• Frontier Airlines
  • Southwest Airlines

in the states, and:

  • British Airways
  • Qatar Airways
  • Scandanavian Airlines, and
  • Virgin Atlantic

when you’re flying overseas.

You can also save roughly $20 per ticket by booking tickets with certain smaller or budget airlines in person vs. online.

The same is not true for other methods of travel. Amtrak, for instance, while they sometimes offer jaw-dropping discounts, often save their best prices for people who purchase their tickets online. Note whether each stop of your journey has a ticket office. If you have to make a purchase onboard through the train staff, expect to pay a premium.

Hotels will be more expensive than Airbnb lodging but don’t discount state and county parks. Cabins can provide an impressive amount of space and amenities for a fraction of what you’d spend elsewhere. If you’re open to tent camping, you can save even more. Though I’d skip it if someone in your traveling party really wants to avoid it. 

Plan lodging and meals around ‘Kids Stay Free’ or ‘Kids Eat Free’ deals can significantly cut your costs when you’re traveling with small fry, as well.

How to Have Fun on a Cheap Vacation

Taking the “free-dom tour” through a big city often helps you set the right pace. Tourists often try to cram in way too many things during their travels. They want to hit all of the highlights. Not only is that stressful, but it gets expensive fast. By taking advantage of free offerings, you see the sights and save big cash, while not feeling the need to overexert yourself. 

A slow, thoughtful vacation always results in a more fulfilling experience. ALWAYS. Even at Walt Disney World. 

Is there a paid experience someone in your traveling party really wants to see? Splurge on those important extras. Your super-cheap vacation won’t feel like a win if you go home feeling like you missed out. 

If you’re a big fan of zoos, museums or theme parks, you might save in multiple destinations by joining one of the family membership programs available. Sign up in your home state, and then use reciprocal membership benefits for free or reduced entry at attractions all over the United States. 

Looking for the most lucrative memberships to join? Check out this seriously thorough post on reciprocal memberships for more information.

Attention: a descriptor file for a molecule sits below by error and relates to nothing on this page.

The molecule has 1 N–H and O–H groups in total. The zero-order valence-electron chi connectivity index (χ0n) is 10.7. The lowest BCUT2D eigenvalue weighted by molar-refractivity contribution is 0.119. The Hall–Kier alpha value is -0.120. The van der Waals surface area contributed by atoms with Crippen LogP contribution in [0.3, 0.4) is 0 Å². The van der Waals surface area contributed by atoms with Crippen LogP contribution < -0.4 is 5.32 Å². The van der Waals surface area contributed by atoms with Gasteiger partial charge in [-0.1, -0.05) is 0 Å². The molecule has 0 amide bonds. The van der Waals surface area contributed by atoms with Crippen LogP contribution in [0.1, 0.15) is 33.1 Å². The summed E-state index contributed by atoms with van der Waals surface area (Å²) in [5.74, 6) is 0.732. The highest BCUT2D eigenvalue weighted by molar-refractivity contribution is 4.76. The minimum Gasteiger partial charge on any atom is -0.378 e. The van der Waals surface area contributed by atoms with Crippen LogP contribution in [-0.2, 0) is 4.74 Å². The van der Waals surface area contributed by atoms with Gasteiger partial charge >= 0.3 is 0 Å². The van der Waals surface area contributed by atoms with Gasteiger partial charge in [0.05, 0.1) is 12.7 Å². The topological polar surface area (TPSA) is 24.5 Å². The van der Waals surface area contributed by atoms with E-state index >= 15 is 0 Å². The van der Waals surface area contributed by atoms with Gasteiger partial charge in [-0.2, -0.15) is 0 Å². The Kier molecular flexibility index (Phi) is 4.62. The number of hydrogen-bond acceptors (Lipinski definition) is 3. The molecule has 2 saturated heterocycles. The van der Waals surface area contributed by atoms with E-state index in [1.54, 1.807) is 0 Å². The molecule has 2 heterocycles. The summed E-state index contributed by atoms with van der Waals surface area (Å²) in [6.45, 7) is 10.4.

How to Score a Super Cheap All-Inclusive Resort Vacation

I attempted my hand at travel planning (for all of five minutes) and discovered a few excellent sources for cheap all-inclusive rates. While far from free, there are a few companies that combine charter flights with bulk pricing to deliver bottom-barrel rates on some of the nicest all-inclusive tropical resorts. 

My favorites?

With a few caveats – the lowest prices are low for a reason:

  • The weather or beach conditions might be awful
  • The resort might be undergoing (or desperately need) renovations
  • There could be legitimate safety issues you’d do better to avoid

When using a deal site, it’s so important to do your research! Make sure the resort has good reviews, and most importantly, that it’s safe. Check out the features most important to you before you go. For instance, it’s common for cheap resorts “on the beach” to be in an area that isn’t swimmable.

Looking for the cheapest cruise? 

Try Costco, just make sure you pay attention to insurance options. Some readers report getting charged for insurance you can access direct free-of-charge. 

What about an affordable independent-style vacation that still has some structure? 

My favorite providers in this area are Intrepid Travel and, again, Groupon Getaways. Do your due diligence and know what you’re getting. Some options don’t offer enough structure, which matters if you’re going on vacation with the girls (meaning, friends or daughters!) 

Know that “cheap” is relative in all of these situations. Two people are going to struggle to find flights and an all-inclusive resort in Mexico for under $1,000. A family going to Disney can stay in budget digs and still spend three times that amount. 

Using Rewards to Fund Free Vacations

I’m trying hard to get the point across that ‘free’ and ‘cheap’ travel generally costs more than you’d expect, but there is one big exception. Leveraging points cards and loyalty or reward programs can result in literally free vacations for you and your family and friends.